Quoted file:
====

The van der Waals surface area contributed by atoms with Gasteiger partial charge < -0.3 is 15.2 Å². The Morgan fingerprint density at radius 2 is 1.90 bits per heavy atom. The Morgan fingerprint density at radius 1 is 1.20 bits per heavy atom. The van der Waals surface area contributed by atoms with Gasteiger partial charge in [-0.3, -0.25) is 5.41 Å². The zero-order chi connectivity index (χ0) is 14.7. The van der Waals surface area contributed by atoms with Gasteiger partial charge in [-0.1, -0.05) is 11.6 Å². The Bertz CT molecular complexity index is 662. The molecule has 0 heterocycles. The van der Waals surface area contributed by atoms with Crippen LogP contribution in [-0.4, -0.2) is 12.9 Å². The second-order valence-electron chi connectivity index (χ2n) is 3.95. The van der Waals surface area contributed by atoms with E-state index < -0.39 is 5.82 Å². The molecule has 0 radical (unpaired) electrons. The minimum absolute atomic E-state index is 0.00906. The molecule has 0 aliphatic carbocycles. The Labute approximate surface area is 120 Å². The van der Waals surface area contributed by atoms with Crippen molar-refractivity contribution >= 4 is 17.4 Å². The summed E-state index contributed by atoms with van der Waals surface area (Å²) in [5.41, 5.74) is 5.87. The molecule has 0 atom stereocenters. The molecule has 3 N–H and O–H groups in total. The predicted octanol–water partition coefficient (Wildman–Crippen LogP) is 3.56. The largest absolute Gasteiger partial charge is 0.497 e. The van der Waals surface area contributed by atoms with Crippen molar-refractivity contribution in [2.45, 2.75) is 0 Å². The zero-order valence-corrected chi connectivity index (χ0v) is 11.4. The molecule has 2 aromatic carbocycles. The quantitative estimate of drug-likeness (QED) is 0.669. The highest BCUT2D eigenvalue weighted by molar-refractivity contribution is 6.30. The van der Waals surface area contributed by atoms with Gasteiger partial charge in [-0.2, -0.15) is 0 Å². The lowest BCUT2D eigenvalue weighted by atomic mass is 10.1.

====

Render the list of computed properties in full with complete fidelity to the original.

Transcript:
The van der Waals surface area contributed by atoms with Gasteiger partial charge < -0.3 is 15.2 Å². The Morgan fingerprint density at radius 2 is 1.90 bits per heavy atom. The Morgan fingerprint density at radius 1 is 1.20 bits per heavy atom. The van der Waals surface area contributed by atoms with Gasteiger partial charge in [-0.3, -0.25) is 5.41 Å². The zero-order chi connectivity index (χ0) is 14.7. The van der Waals surface area contributed by atoms with Gasteiger partial charge in [-0.1, -0.05) is 11.6 Å². The Bertz CT molecular complexity index is 662. The molecule has 0 heterocycles. The van der Waals surface area contributed by atoms with Crippen LogP contribution in [-0.4, -0.2) is 12.9 Å². The second-order valence-electron chi connectivity index (χ2n) is 3.95. The van der Waals surface area contributed by atoms with E-state index < -0.39 is 5.82 Å². The molecule has 0 radical (unpaired) electrons. The minimum absolute atomic E-state index is 0.00906. The molecule has 0 aliphatic carbocycles. The Labute approximate surface area is 120 Å². The van der Waals surface area contributed by atoms with Crippen molar-refractivity contribution >= 4 is 17.4 Å². The summed E-state index contributed by atoms with van der Waals surface area (Å²) in [5.41, 5.74) is 5.87. The molecule has 0 atom stereocenters. The molecule has 3 N–H and O–H groups in total. The predicted octanol–water partition coefficient (Wildman–Crippen LogP) is 3.56. The largest absolute Gasteiger partial charge is 0.497 e. The van der Waals surface area contributed by atoms with Crippen molar-refractivity contribution in [2.45, 2.75) is 0 Å². The zero-order valence-corrected chi connectivity index (χ0v) is 11.4. The molecule has 2 aromatic carbocycles. The quantitative estimate of drug-likeness (QED) is 0.669. The highest BCUT2D eigenvalue weighted by molar-refractivity contribution is 6.30. The van der Waals surface area contributed by atoms with Gasteiger partial charge in [-0.2, -0.15) is 0 Å². The lowest BCUT2D eigenvalue weighted by atomic mass is 10.1.